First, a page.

• 33. Thematic concentration of the ERDF Research and Innovation SMEs competitiveness 60% Energy efficiency and renewable energy + ICT access, quality and use 20% Developed regions and transition regions Transition regions: 60 % Concentration on "two or more of the thematic objectives 1, 2, 3 and 4" 6% 44% Less developed regions concentration (incl. Flexibility (different regions present different needs) 15% for energy/renewables) arrangements for the previously convergence regions Special
    • 34. Calendar for partnership agreements & OPs Partnership Agreement alf 2nd h 3 of 201 General regulation adopted Country / region specific Operational programmes Max 4 months Partnership Agreement Submitted (MS) Max 3 months Max 3 months Observations by EC European Territorial Cooperation ("INTERREG") programmes RIS 3 All OPs incl. Ex-ante eval. (except ETC) (MS) Max 9 months Max 1 month Partnership Agreement Adoption Max 3 months Observations by EC ETC OPs (MS) Max 3 months Max 3 months OP Adoption (EC) in g dy on-go Is alrea sis … ormal ba on an inf Observations by EC Max 3 months ETC OP Adoption (EC) 34
    • 35. Ex-ante conditionalities Thematic Objectives N°1 Research and innovation N°2 - ICT use and quality - ICT access All other Thematic Objectives Ex-ante conditionality "Digital Growth" Strategic policy framework: - R&I Smart Specialisation Strategy (RIS3) and/or - National/Regional Digital Agenda Next Generation Network (NGN) Plan Corresponding exante conditionalities Cohesion Policy Vision of CONVERGENCE
    • 36. Thematic Objective 2: Enhancing access to + use and quality of, information and communication technologies Investment priorities under TO 2: a) diffusion of broadband and high speed networks, supporting adoption of emerging technologies and networks for the digital economy b) development of ICT products and services, electronic commerce and increased demand for ICT c) strengthening the application of ICT for eGovernment, eLearning, eInclusion and eHealth Ex ante conditionalities: Next Generation Access Plan Strategic policy framework for digital growth (also in RIS3)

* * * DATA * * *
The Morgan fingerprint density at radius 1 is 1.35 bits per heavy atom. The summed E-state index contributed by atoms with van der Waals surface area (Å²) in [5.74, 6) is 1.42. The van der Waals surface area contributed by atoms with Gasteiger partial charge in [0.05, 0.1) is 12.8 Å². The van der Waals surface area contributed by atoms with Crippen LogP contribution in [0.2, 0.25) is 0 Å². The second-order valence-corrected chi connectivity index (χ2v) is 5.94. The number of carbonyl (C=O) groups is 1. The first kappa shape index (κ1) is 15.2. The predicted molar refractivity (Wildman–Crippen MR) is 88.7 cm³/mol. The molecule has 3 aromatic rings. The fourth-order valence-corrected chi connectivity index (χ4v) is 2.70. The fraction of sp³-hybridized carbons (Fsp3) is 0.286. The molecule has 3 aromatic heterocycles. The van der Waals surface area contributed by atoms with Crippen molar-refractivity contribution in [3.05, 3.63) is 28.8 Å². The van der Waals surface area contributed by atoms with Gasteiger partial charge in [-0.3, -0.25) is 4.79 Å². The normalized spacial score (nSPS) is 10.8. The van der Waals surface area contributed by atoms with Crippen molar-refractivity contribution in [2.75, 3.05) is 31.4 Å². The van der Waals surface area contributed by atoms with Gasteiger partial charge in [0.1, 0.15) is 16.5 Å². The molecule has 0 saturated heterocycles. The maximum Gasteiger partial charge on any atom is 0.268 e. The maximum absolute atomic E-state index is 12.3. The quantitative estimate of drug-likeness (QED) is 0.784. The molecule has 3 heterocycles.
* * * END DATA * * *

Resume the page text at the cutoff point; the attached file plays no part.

• 37. Criteria for assessing the Digital Growth Strategies A Plan based on Economic Analysis • Explicit methodology and data sources including involved stakeholders • Existing & planned infrastructures - Map on two dimensions : coverage/access and take-up/subscription - Market failures in the socio-economic context (topography, pop. density, demand factors – e.g. affordability, education, etc.)
    • 38. Criteria for assessing the Digital Growth Strategies A SWOT analysis (or similar) consistent with Digital Agenda Digital Agenda Toolbox • http://s3platform.jrc.ec.europa.eu/digital-agenda Digital Agenda Scoreboard Indicators •http://ec.europa.eu/digital-agenda/en/create-graphs •http://digital-agendadata.eu/datasets/digital_agenda_scoreboard_key_indicators/indicators
    • 39. Ex-ante conditionalities Ex-ante conditionality N°2(2) for ICT infrastructure Ex ante conditionality 2.2. Next Generation Network (NGN) Infrastructure: The existence of national and/or regional NGN Plans which take account of regional actions in order to reach the Union high-speed Internet access targets and promote territorial cohesion, focusing on areas where the market fails to provide an open infrastructure at an affordable cost and of a quality in line with the EU competition and State aid rules, and to provide accessible services to vulnerable groups. by: ions c at EP odifi M il + Co u n c Criteria for fulfilment A national or regional NGN Plan is in place that contains: – a plan of infrastructure investments based on an economic analysis taking account of existing private and public infrastructures and planned investments; – sustainable investment models that enhance competition and provide access to open, affordable, quality and future proof infrastructure and services; – measures to stimulate private investment.